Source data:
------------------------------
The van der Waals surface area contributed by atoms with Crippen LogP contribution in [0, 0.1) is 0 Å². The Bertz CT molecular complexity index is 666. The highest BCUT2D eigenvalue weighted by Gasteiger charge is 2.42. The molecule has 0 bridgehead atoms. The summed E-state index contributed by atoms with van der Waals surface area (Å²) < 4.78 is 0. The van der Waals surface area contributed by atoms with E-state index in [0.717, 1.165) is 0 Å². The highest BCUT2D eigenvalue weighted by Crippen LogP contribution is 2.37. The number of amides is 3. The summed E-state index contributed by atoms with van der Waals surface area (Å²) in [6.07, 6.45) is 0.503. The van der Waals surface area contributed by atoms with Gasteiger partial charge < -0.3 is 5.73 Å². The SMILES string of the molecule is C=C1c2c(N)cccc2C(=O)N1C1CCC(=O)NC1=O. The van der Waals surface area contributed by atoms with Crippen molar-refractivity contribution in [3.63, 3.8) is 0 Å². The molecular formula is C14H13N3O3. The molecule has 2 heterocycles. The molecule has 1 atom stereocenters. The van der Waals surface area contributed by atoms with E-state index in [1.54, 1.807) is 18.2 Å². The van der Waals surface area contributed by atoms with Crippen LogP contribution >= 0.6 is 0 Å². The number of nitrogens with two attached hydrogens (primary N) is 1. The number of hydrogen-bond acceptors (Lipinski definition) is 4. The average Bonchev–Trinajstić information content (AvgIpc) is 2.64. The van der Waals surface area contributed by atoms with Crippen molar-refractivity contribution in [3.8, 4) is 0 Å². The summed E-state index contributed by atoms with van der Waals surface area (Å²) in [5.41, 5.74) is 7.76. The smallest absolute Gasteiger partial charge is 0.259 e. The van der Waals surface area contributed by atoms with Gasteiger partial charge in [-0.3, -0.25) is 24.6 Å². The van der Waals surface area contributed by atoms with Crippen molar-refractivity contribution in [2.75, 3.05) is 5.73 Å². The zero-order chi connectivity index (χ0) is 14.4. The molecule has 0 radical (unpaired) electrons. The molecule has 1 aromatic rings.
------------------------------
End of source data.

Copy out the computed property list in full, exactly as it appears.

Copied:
The van der Waals surface area contributed by atoms with Crippen LogP contribution in [0, 0.1) is 0 Å². The Bertz CT molecular complexity index is 666. The highest BCUT2D eigenvalue weighted by Gasteiger charge is 2.42. The molecule has 0 bridgehead atoms. The summed E-state index contributed by atoms with van der Waals surface area (Å²) < 4.78 is 0. The van der Waals surface area contributed by atoms with E-state index in [0.717, 1.165) is 0 Å². The highest BCUT2D eigenvalue weighted by Crippen LogP contribution is 2.37. The number of amides is 3. The summed E-state index contributed by atoms with van der Waals surface area (Å²) in [6.07, 6.45) is 0.503. The van der Waals surface area contributed by atoms with Gasteiger partial charge < -0.3 is 5.73 Å². The SMILES string of the molecule is C=C1c2c(N)cccc2C(=O)N1C1CCC(=O)NC1=O. The van der Waals surface area contributed by atoms with Crippen molar-refractivity contribution in [3.63, 3.8) is 0 Å². The molecular formula is C14H13N3O3. The molecule has 2 heterocycles. The molecule has 1 atom stereocenters. The van der Waals surface area contributed by atoms with E-state index in [1.54, 1.807) is 18.2 Å². The van der Waals surface area contributed by atoms with Crippen LogP contribution >= 0.6 is 0 Å². The number of nitrogens with two attached hydrogens (primary N) is 1. The number of hydrogen-bond acceptors (Lipinski definition) is 4. The average Bonchev–Trinajstić information content (AvgIpc) is 2.64. The van der Waals surface area contributed by atoms with Crippen molar-refractivity contribution in [3.8, 4) is 0 Å². The summed E-state index contributed by atoms with van der Waals surface area (Å²) in [5.41, 5.74) is 7.76. The smallest absolute Gasteiger partial charge is 0.259 e. The van der Waals surface area contributed by atoms with Gasteiger partial charge in [-0.3, -0.25) is 24.6 Å². The van der Waals surface area contributed by atoms with Crippen molar-refractivity contribution in [2.75, 3.05) is 5.73 Å². The zero-order chi connectivity index (χ0) is 14.4. The molecule has 0 radical (unpaired) electrons. The molecule has 1 aromatic rings.